The San Diego Union-Tribune
Gulliver Unbound can be read in one sitting and contains a great deal of wisdom, not least of which is the observation, 'Iraq has become a trap for the Americans and a godsend for terrorists.'
— Chalmers Johnson
American Prospect
A witheringly accurate critique of the hubris and folly of the Bush administration. Hoffmann is generally dead on target in his condemnation of the Bush administration, the conceptual idiocy of the 'war on terror,' and the wider chauvinism, ignorance, and Francophobia of the U.S. establishment and media.
— Anatol Lieven
Political Science Quarterly
This little book, conceived and presented largely as a series of conversations between Hoffmann and a French former student, does not disappoint. Stanley Hoffmann's is a powerful and liberal voice in a post-September 11 American that has too often seemed bereft of such voices.
Foreign Affairs
Throughout his distinguished career, Hoffmann has remained intellectually and personally bound to both America and France. In this engaging little book, he brings his accumulated wisdom and cosmopolitan sensibilities to bear on the current crisis in U.S.-European relations.... Full of insights—and worries.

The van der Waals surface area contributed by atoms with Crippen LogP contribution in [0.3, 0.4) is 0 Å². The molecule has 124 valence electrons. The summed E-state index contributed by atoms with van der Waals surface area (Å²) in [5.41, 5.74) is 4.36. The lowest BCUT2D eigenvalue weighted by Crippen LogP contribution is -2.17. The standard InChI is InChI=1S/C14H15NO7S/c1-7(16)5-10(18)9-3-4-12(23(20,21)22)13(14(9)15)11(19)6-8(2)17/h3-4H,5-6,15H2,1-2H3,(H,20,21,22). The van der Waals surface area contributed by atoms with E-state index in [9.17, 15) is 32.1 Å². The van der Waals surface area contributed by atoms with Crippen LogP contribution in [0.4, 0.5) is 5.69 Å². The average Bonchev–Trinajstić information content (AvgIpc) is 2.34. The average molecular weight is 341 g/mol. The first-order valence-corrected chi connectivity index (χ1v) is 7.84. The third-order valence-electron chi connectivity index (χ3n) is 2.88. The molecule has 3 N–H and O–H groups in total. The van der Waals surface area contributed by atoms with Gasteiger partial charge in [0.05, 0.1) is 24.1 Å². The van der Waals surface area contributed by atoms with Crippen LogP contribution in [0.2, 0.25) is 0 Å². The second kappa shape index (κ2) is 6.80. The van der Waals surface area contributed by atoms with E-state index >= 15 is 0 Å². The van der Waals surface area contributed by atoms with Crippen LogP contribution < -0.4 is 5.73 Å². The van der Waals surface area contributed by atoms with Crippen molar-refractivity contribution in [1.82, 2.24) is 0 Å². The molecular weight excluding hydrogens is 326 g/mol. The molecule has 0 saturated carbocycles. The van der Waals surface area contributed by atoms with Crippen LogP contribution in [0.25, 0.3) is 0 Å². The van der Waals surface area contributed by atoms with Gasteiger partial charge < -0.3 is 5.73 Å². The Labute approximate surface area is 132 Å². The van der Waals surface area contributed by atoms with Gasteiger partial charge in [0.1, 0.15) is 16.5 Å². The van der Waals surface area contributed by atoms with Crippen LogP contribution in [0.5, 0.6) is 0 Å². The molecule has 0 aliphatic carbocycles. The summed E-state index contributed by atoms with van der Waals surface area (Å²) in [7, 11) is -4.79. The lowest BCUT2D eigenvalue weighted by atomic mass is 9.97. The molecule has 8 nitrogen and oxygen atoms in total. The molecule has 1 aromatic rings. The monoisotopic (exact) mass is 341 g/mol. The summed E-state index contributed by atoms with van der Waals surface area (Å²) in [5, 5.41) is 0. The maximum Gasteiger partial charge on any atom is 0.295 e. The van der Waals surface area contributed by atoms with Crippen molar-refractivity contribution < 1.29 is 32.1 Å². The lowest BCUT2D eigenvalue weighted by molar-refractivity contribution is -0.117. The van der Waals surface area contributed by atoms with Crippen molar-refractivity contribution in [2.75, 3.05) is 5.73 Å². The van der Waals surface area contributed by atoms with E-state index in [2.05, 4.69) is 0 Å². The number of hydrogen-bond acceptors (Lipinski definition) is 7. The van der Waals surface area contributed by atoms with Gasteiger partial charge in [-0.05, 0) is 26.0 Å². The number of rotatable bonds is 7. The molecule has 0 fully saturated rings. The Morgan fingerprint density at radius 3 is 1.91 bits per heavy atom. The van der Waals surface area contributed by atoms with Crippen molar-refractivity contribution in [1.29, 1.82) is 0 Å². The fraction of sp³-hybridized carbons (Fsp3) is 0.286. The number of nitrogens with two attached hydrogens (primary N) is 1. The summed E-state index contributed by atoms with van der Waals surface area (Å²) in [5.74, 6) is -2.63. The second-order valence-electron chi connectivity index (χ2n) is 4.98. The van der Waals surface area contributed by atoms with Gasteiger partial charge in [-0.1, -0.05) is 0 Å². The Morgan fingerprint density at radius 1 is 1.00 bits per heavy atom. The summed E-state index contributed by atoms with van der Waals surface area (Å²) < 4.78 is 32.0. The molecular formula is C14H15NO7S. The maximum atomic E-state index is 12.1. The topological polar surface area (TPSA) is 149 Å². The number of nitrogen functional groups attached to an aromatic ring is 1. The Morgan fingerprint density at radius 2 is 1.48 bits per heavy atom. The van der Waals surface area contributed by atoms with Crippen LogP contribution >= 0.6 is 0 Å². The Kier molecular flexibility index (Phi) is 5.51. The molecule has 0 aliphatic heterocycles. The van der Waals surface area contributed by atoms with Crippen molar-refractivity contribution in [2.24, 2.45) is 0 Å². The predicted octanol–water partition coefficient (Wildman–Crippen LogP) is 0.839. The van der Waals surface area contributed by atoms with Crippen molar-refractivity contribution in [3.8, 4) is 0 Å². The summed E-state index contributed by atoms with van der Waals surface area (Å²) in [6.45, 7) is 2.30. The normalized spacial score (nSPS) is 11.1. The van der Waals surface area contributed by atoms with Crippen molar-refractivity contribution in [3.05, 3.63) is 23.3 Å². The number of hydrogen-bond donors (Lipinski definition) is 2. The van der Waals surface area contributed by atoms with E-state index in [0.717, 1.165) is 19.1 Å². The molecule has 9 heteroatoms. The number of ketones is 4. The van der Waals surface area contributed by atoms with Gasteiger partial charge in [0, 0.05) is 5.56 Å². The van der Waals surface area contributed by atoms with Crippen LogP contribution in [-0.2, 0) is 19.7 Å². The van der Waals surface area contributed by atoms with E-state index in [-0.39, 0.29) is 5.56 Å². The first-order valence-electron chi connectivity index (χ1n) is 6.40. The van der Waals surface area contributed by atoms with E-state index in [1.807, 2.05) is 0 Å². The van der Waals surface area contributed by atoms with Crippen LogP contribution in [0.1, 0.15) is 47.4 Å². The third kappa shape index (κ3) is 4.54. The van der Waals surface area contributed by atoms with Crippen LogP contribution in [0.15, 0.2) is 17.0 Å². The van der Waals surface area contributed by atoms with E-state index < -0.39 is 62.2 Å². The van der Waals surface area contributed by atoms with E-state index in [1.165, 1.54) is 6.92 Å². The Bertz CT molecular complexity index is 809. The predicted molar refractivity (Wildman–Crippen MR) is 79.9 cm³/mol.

— G. John Ikenberry
Samantha Power
Stanley Hoffmann is America's wisest and most seasoned observer of transatlantic events. In Gulliver Unbound he delivers indispensable commentary on the hubris of America's imperial adventurism, the flaws in its approach to combating terrorism, and the future of the European-American relationship.
The San Diego Union-Tribune - Chalmers Johnson
Gulliver Unbound can be read in one sitting and contains a great deal of wisdom, not least of which is the observation, 'Iraq has become a trap for the Americans and a godsend for terrorists.'
Foreign Affairs - G. John Ikenberry
Throughout his distinguished career, Hoffmann has remained intellectually and personally bound to both America and France. In this engaging little book, he brings his accumulated wisdom and cosmopolitan sensibilities to bear on the current crisis in U.S.-European relations.... Full of insights—and worries.
American Prospect - Anatol Lieven
"A witheringly accurate critique of the hubris and folly of the Bush administration. Hoffmann is generally dead on target in his condemnation of the Bush administration, the conceptual idiocy of the 'war on terror,' and the wider chauvinism, ignorance, and Francophobia of the U.S. establishment and media.
Robert O. Keohane